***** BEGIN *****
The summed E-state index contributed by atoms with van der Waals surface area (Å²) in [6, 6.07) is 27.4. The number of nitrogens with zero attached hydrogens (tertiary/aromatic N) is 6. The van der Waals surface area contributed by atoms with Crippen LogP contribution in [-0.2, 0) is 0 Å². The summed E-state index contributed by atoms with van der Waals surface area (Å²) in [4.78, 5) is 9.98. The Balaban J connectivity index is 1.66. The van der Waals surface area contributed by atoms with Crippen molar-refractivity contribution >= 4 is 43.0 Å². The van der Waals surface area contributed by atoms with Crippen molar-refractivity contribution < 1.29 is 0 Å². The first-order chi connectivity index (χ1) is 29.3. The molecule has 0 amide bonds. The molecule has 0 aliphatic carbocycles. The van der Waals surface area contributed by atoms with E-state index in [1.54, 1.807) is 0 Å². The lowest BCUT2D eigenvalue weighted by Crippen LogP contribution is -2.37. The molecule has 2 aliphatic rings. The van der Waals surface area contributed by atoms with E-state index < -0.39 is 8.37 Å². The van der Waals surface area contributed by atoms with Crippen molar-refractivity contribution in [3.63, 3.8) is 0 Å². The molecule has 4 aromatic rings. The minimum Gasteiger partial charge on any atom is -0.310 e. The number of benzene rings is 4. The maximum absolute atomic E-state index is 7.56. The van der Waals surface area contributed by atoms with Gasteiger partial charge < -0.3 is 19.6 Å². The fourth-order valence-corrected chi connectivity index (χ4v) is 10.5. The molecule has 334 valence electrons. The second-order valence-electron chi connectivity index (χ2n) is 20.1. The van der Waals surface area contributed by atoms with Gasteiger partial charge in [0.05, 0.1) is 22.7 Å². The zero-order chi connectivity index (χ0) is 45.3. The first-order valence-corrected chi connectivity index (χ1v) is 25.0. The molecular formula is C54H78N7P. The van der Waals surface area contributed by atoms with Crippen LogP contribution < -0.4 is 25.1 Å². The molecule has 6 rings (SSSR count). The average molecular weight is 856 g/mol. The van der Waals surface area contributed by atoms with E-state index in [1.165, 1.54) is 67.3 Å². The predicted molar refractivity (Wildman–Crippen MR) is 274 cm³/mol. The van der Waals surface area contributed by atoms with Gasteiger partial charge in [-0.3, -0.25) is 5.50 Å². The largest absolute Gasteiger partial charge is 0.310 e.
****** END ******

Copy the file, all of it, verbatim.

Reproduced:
The summed E-state index contributed by atoms with van der Waals surface area (Å²) in [6, 6.07) is 27.4. The number of nitrogens with zero attached hydrogens (tertiary/aromatic N) is 6. The van der Waals surface area contributed by atoms with Crippen LogP contribution in [-0.2, 0) is 0 Å². The summed E-state index contributed by atoms with van der Waals surface area (Å²) in [4.78, 5) is 9.98. The Balaban J connectivity index is 1.66. The van der Waals surface area contributed by atoms with Crippen molar-refractivity contribution >= 4 is 43.0 Å². The van der Waals surface area contributed by atoms with Crippen molar-refractivity contribution < 1.29 is 0 Å². The first-order chi connectivity index (χ1) is 29.3. The molecule has 0 amide bonds. The molecule has 0 aliphatic carbocycles. The van der Waals surface area contributed by atoms with E-state index in [1.54, 1.807) is 0 Å². The lowest BCUT2D eigenvalue weighted by Crippen LogP contribution is -2.37. The molecule has 2 aliphatic rings. The van der Waals surface area contributed by atoms with E-state index < -0.39 is 8.37 Å². The van der Waals surface area contributed by atoms with Crippen molar-refractivity contribution in [3.63, 3.8) is 0 Å². The molecule has 4 aromatic rings. The minimum Gasteiger partial charge on any atom is -0.310 e. The number of benzene rings is 4. The maximum absolute atomic E-state index is 7.56. The van der Waals surface area contributed by atoms with Gasteiger partial charge < -0.3 is 19.6 Å². The fourth-order valence-corrected chi connectivity index (χ4v) is 10.5. The molecule has 334 valence electrons. The second-order valence-electron chi connectivity index (χ2n) is 20.1. The van der Waals surface area contributed by atoms with Gasteiger partial charge in [0.05, 0.1) is 22.7 Å². The zero-order chi connectivity index (χ0) is 45.3. The first-order valence-corrected chi connectivity index (χ1v) is 25.0. The molecular formula is C54H78N7P. The van der Waals surface area contributed by atoms with Crippen LogP contribution < -0.4 is 25.1 Å². The molecule has 6 rings (SSSR count). The average molecular weight is 856 g/mol. The van der Waals surface area contributed by atoms with E-state index in [1.165, 1.54) is 67.3 Å². The predicted molar refractivity (Wildman–Crippen MR) is 274 cm³/mol. The van der Waals surface area contributed by atoms with Gasteiger partial charge in [-0.3, -0.25) is 5.50 Å². The largest absolute Gasteiger partial charge is 0.310 e.